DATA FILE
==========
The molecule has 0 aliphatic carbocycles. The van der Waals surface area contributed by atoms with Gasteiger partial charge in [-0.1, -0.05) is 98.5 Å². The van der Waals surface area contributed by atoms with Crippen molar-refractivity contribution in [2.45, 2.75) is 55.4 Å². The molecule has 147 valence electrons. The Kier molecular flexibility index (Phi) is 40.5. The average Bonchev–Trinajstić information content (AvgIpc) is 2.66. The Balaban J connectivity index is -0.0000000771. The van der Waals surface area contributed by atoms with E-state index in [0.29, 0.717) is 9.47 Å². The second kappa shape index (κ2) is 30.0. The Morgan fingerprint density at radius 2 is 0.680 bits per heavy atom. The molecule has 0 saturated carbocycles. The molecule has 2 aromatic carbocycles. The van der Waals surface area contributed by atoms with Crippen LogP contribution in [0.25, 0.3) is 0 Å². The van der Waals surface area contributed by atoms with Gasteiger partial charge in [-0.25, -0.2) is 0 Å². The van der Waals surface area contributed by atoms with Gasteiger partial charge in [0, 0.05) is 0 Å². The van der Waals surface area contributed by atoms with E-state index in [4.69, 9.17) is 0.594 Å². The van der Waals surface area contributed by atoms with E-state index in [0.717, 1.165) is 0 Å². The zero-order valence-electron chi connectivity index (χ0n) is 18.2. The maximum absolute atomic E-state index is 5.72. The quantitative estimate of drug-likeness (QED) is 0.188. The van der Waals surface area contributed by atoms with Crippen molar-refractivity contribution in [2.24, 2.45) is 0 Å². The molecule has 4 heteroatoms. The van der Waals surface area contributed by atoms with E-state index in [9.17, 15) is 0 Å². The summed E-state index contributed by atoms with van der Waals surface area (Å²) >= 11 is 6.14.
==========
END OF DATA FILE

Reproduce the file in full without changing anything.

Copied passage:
The molecule has 0 aliphatic carbocycles. The van der Waals surface area contributed by atoms with Gasteiger partial charge in [-0.1, -0.05) is 98.5 Å². The van der Waals surface area contributed by atoms with Crippen molar-refractivity contribution in [2.45, 2.75) is 55.4 Å². The molecule has 147 valence electrons. The Kier molecular flexibility index (Phi) is 40.5. The average Bonchev–Trinajstić information content (AvgIpc) is 2.66. The Balaban J connectivity index is -0.0000000771. The van der Waals surface area contributed by atoms with E-state index in [0.29, 0.717) is 9.47 Å². The second kappa shape index (κ2) is 30.0. The Morgan fingerprint density at radius 2 is 0.680 bits per heavy atom. The molecule has 0 saturated carbocycles. The molecule has 2 aromatic carbocycles. The van der Waals surface area contributed by atoms with Crippen LogP contribution in [0.25, 0.3) is 0 Å². The van der Waals surface area contributed by atoms with Gasteiger partial charge in [-0.25, -0.2) is 0 Å². The van der Waals surface area contributed by atoms with Gasteiger partial charge in [0, 0.05) is 0 Å². The van der Waals surface area contributed by atoms with E-state index in [4.69, 9.17) is 0.594 Å². The van der Waals surface area contributed by atoms with E-state index in [0.717, 1.165) is 0 Å². The zero-order valence-electron chi connectivity index (χ0n) is 18.2. The maximum absolute atomic E-state index is 5.72. The quantitative estimate of drug-likeness (QED) is 0.188. The van der Waals surface area contributed by atoms with Crippen molar-refractivity contribution in [2.24, 2.45) is 0 Å². The molecule has 4 heteroatoms. The van der Waals surface area contributed by atoms with E-state index in [9.17, 15) is 0 Å². The summed E-state index contributed by atoms with van der Waals surface area (Å²) >= 11 is 6.14.